This week, around 20 Walloon entities are getting ready to set up shop in Texas. Temporarily, at least. The 13thAWEX (Wallonia Export & Investment Agency) technology mission and the South by Southwest Festival will be a great opportunity for them to approach the American market or strengthen their presence there. But why go through Texas?
A historical anecdote dates the relationship between Wallonia and Texas to 1839. A time when Texas was a Republic that had just declared its independence in Washington-on-the-Brazos (Belgium was one of the very first countries to recognise the Republic) and had finally found a place to build its capital. The site was just a small village on the banks of the Colorado River and was not yet called Austin, but rather... Waterloo. Unfortunately, this patronymic connection with BW did not last very long, as the town was soon renamed in honour of Stephen F. Austin, the 'father' of Texas. Was this a premonitory anecdote of future relations between Wallonia and Texas? And why not? The fact is that the two ecosystems still have a special relationship two centuries later.
One of these links - perhaps also premonitory - was forged in the twilight of the Second World War, during the Battle of the Bulge. Texas A&M University trained the largest number of GI officers present on the front. And this hasn't been forgotten in the Lone Star State. So much so that in 2013, this memory led to the twinning of the city of Bastogne with the municipalities on which Texas A&M University stands, namely Bryan and College Station. The first temporary exhibition at the new Bastogne War Museum was held at the same time. For its inauguration, the "Texas Aggies Go To War" event attracted more than a thousand Texans to Ardennes. And it has now moved permanently to Texas after spearheading the museum for two years. On the Texas A&M campus, that goes without saying.
... and economic links
One of the reasons these initiatives have come to fruition is the relationship that the Wallonia Export-Investment Agency and Texas A&M University have had for more than 15 years.
"Wallonia strengthened its economic relations with Texas in 2005," recalls Philippe Lachapelle, director of AWEX's Innovation Team. "At the time, we noticed that Texas A&M University included all the disciplines listed in the Marshall Plan. As for the State itself, it had and still has particularly attractive economic and tax benefits, making it the second largest economy in the United States and the 14th largest in the world. From the outset, Texas represented a very interesting gateway to the (North) American market. We have been working with Texas A&M to identify opportunities for collaboration with Wallonia's industrial policy. Important links were then established. First with the university, and then with the economic players around it. One thing led to another, and we have built a welcoming environment in Texas so that our companies - essentially technology companies - can find a breeding ground for their development on American soil, with human resources, capital, intellectual property, market opportunities, etc."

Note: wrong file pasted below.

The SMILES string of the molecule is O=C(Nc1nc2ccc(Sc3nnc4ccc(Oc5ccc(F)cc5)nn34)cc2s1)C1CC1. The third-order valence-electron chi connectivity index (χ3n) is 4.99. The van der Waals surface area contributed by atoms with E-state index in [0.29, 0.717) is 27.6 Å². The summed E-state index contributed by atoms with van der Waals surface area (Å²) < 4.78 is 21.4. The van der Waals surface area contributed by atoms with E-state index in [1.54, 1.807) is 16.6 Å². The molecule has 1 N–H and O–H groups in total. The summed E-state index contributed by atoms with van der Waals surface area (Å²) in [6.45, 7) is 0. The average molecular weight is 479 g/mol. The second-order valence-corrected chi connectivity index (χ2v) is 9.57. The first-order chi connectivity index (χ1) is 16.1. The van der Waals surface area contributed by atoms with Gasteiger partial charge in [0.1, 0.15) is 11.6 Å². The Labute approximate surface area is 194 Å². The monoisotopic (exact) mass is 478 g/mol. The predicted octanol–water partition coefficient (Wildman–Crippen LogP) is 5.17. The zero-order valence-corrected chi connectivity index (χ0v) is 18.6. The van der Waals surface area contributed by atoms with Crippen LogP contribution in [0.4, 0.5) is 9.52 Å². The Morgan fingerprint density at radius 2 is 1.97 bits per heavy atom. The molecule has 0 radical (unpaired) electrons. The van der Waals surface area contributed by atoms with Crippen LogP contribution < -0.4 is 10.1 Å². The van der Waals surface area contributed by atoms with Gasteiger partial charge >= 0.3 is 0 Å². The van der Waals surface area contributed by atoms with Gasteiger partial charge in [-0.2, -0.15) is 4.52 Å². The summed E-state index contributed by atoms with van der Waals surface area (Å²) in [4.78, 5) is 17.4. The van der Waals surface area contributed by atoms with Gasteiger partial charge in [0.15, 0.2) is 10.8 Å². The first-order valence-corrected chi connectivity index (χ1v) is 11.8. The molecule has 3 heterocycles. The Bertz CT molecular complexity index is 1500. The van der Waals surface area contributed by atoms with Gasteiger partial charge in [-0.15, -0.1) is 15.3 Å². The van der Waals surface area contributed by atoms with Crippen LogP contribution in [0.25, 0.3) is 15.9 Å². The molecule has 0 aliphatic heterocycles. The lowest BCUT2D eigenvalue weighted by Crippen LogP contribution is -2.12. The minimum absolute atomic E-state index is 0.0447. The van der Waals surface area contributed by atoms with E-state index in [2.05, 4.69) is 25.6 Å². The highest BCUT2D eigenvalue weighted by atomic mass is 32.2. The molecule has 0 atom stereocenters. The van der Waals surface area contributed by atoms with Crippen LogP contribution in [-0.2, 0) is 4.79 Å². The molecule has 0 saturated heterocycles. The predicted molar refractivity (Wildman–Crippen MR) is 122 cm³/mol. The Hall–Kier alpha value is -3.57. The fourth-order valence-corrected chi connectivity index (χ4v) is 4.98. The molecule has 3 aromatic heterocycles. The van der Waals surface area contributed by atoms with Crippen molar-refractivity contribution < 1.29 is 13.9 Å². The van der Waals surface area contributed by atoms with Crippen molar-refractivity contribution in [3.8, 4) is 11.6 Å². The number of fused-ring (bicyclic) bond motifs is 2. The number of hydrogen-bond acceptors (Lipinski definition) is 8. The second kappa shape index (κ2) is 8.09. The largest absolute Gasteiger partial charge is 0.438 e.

In 15 years, nearly 300 Walloon companies have taken part in Wallonia Export & Investment Agency technology missions, and around 15 of them have set up a subsidiary in Texas.
On 9 and 10 March, the 13th Wallonia Export & Investment Agency Technology Mission will allow some 15 Walloon entities to meet with the innovation capabilities present there, and at Texas A&M in particular.
SXSW: ephemeral capital of the creative industries
Part of this delegation will then head to South by Southwest (SXSW), North America's largest international art and technology innovation festival. Held from 11 to 20 March in Austin, it will bring together some 20 Walloon innovators who want to tackle this particularly vast sector of activity. The WBI and AWEX stand at the festival will be the epicentre of an array of business opportunities: B2B meetings on site, networking sessions on the rooftop of a partner law firm, Walloon breakfast, Belgian Beer Café, French-speaking village, meetings with Quebec technology players and more.
"WBI and AWEX have been present at the Festival since 2018, with the aim of showcasing our innovative nuggets, research centres and university labs, placing Belgium on the global innovation map and being inspired by the latest creative and technological trends," explains Marie Beheyt, Research & Innovation Project Manager at WBI. "The entities from the south of the country that will be making the trip to Austin operate in fields such as virtual reality, transmedia, artificial intelligence, film, sound art, digital, magic automation and creative cultures. The Universities of Liège, Mons and Leuven will also be part of the event."
Technology working to boost creativity, creativity working to boost technology... Walloon innovation will not only be polymorphous but also prolific!